Wondering about the best way to heat and cool a home? There’s a number of choices, but one stands out from the rest: a geothermal heat pump.
Standard air-source heat pumps work well for warm to moderate climates. However, they can become expensive to use for heat when the temperature drops below 35 degrees Fahrenheit.
That’s because they draw their heat from the air; this causes backup electric heat strips to cut on for additional heat at lower temperatures.
So, some homeowners in colder climates look for a more efficient alternative. And it turns out, that source is right in their backyard.
How Geothermal Heat Pumps Work
While a standard heat pump uses the temperature of outside air for heating and cooling, a geothermal one draws on more constant temperatures found underground as the medium of exchange.
Through a series of buried pipes, a geothermal heat pump absorbs heat from the ground to warm your home. In the summer, the process reverses, with heat removed from your home and transferred back into the ground.
A network of buried polyethylene pipes used to exchange heat operates as either a closed or open loop.
In a closed-loop system, a mixture of antifreeze and water circulates from the heat pump through the pipes and back again. An open loop draws water from a well or pond, which then returns to the ground after use.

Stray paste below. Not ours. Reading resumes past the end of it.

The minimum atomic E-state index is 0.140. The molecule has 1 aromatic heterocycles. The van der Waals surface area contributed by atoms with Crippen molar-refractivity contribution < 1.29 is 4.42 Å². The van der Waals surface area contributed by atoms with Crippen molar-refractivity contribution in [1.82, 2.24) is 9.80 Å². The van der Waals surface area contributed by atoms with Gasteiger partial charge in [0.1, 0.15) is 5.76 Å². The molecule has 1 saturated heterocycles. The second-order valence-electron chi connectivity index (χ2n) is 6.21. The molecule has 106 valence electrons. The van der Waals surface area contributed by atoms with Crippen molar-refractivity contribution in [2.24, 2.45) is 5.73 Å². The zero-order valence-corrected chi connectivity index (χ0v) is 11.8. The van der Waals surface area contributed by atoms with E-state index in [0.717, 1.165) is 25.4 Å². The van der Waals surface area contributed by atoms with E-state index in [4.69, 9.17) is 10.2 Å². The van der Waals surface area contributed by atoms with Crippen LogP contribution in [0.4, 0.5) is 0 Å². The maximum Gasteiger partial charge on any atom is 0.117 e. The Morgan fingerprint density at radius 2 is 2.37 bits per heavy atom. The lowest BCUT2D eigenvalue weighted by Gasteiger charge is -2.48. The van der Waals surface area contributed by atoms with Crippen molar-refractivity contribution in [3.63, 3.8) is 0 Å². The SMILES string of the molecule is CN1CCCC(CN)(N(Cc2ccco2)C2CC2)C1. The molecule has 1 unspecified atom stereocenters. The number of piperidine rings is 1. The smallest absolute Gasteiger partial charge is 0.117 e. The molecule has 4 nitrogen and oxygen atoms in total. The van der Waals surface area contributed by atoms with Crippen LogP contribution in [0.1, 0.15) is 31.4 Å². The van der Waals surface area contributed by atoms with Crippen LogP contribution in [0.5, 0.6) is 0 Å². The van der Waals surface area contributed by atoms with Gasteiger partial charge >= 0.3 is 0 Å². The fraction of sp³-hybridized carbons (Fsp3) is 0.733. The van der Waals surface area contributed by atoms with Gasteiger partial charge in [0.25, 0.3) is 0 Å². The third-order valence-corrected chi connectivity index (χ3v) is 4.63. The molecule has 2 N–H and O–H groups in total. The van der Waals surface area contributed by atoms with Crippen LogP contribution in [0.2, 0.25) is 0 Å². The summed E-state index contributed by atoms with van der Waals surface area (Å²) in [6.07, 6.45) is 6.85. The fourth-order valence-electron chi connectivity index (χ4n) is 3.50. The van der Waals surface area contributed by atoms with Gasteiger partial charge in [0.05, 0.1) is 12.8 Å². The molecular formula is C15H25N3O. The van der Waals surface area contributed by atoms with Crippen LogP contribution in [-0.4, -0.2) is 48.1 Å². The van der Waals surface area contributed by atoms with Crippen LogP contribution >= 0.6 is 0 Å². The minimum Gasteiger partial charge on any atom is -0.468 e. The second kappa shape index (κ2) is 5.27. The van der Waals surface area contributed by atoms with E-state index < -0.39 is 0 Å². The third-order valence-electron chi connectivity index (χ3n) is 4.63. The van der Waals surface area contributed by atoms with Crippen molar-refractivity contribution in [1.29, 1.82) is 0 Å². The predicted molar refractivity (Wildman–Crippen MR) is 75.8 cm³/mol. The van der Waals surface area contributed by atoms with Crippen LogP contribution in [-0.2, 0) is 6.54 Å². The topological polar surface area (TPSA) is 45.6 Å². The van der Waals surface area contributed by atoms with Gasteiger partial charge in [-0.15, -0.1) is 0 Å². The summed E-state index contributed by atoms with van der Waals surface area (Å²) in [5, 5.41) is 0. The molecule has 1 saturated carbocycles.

Installers bury ipes for a closed-loop geothermal system horizontally 4 to 7 feet deep. Or they bury them vertically 150 to 400 feet underground.
Once the heat has been extracted from the fluid, it’s transferred to an air handler and ductwork to your home. This is similar to other forced-air HVAC systems.
The Benefits of a Geothermal Heat Pump
Geothermal heat pumps have all kinds of benefits that make them eco-friendly and wallet-friendly.
First, unlike systems that burn fossil fuels — such as gas, fuel oil, coal or wood — geothermal ones don’t produce carbon dioxide greenhouse gas emissions.
Second, geothermal systems are 50% to 70% more efficient for heating and 20% to 40% more efficient for cooling than traditional furnaces and air conditioners.
Third, since a geothermal heat pump uses the constant temperature of water pumped from a well as the medium of heat exchange, they work better at lower temperatures than air-source heat pumps.
Long-Term Savings, Short-Term Solutions
Geothermal, or ground-source, heat pumps have earned endorsements from both the Department of Energy and the EPA as among the most energy-efficient and eco-friendly ways to warm and cool your home.
While the initial cost of installing a geothermal system is $12,000 to $30,000, it makes up the cost in energy saved in five to 10 years.
In addition, the cost of installing an Energy Star-approved geothermal heat pump is eligible for a 26% federal tax credit in 2020. It will be eligible for a 22% tax credit in 2021.
Want more ways to slash heating bills? You can turn down your thermostat and use the heating effect of paddle fans during cooler months.
Finally, a programmable thermostat — especially a smart thermostat with Wi-Fi connectivity — is another way to make your existing HVAC system use less energy.
Simply set the control to turn the heat up when you’re home and down when you’re away — you can save up to 15% on your energy bill.
Better yet, a smart thermostat can learn your heating and cooling habits and find additional efficiencies — ways to save you money while keeping you comfortable.
- Geothermal Heat Pumps for Energy Efficient Heating and Cooling (video)
- Energy-Efficient Geothermal Heat Pumps for Your Home (article)
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